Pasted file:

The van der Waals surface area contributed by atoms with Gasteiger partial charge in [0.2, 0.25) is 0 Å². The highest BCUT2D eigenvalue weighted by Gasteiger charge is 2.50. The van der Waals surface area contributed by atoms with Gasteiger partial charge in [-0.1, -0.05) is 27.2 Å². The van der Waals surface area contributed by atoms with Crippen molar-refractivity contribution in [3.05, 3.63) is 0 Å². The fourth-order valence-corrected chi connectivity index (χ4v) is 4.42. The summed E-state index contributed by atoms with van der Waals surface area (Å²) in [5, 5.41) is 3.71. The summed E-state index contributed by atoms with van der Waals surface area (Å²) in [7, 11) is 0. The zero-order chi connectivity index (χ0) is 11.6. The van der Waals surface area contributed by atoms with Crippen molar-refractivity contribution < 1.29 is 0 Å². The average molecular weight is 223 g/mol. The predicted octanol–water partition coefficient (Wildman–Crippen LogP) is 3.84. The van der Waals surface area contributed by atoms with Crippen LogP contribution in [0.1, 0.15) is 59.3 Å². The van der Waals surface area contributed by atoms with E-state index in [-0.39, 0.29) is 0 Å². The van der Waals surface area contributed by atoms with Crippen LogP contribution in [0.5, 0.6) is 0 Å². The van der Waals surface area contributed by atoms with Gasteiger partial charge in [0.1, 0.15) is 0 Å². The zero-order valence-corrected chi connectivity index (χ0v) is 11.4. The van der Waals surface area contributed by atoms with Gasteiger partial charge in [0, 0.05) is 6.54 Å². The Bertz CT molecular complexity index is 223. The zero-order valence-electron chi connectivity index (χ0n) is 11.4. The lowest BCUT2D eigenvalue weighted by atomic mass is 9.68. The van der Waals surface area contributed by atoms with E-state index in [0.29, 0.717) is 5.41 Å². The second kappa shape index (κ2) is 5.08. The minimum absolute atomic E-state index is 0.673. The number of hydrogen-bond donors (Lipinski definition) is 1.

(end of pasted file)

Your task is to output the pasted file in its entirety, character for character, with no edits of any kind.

The van der Waals surface area contributed by atoms with Gasteiger partial charge in [0.2, 0.25) is 0 Å². The highest BCUT2D eigenvalue weighted by Gasteiger charge is 2.50. The van der Waals surface area contributed by atoms with Gasteiger partial charge in [-0.1, -0.05) is 27.2 Å². The van der Waals surface area contributed by atoms with Crippen molar-refractivity contribution in [3.05, 3.63) is 0 Å². The fourth-order valence-corrected chi connectivity index (χ4v) is 4.42. The summed E-state index contributed by atoms with van der Waals surface area (Å²) in [5, 5.41) is 3.71. The summed E-state index contributed by atoms with van der Waals surface area (Å²) in [7, 11) is 0. The zero-order chi connectivity index (χ0) is 11.6. The van der Waals surface area contributed by atoms with Crippen molar-refractivity contribution < 1.29 is 0 Å². The average molecular weight is 223 g/mol. The predicted octanol–water partition coefficient (Wildman–Crippen LogP) is 3.84. The van der Waals surface area contributed by atoms with Crippen LogP contribution in [0.1, 0.15) is 59.3 Å². The van der Waals surface area contributed by atoms with E-state index in [-0.39, 0.29) is 0 Å². The van der Waals surface area contributed by atoms with Crippen LogP contribution in [0.5, 0.6) is 0 Å². The van der Waals surface area contributed by atoms with Gasteiger partial charge in [0.1, 0.15) is 0 Å². The zero-order valence-corrected chi connectivity index (χ0v) is 11.4. The van der Waals surface area contributed by atoms with Gasteiger partial charge in [0, 0.05) is 6.54 Å². The Bertz CT molecular complexity index is 223. The zero-order valence-electron chi connectivity index (χ0n) is 11.4. The lowest BCUT2D eigenvalue weighted by atomic mass is 9.68. The van der Waals surface area contributed by atoms with E-state index in [0.29, 0.717) is 5.41 Å². The second kappa shape index (κ2) is 5.08. The minimum absolute atomic E-state index is 0.673. The number of hydrogen-bond donors (Lipinski definition) is 1.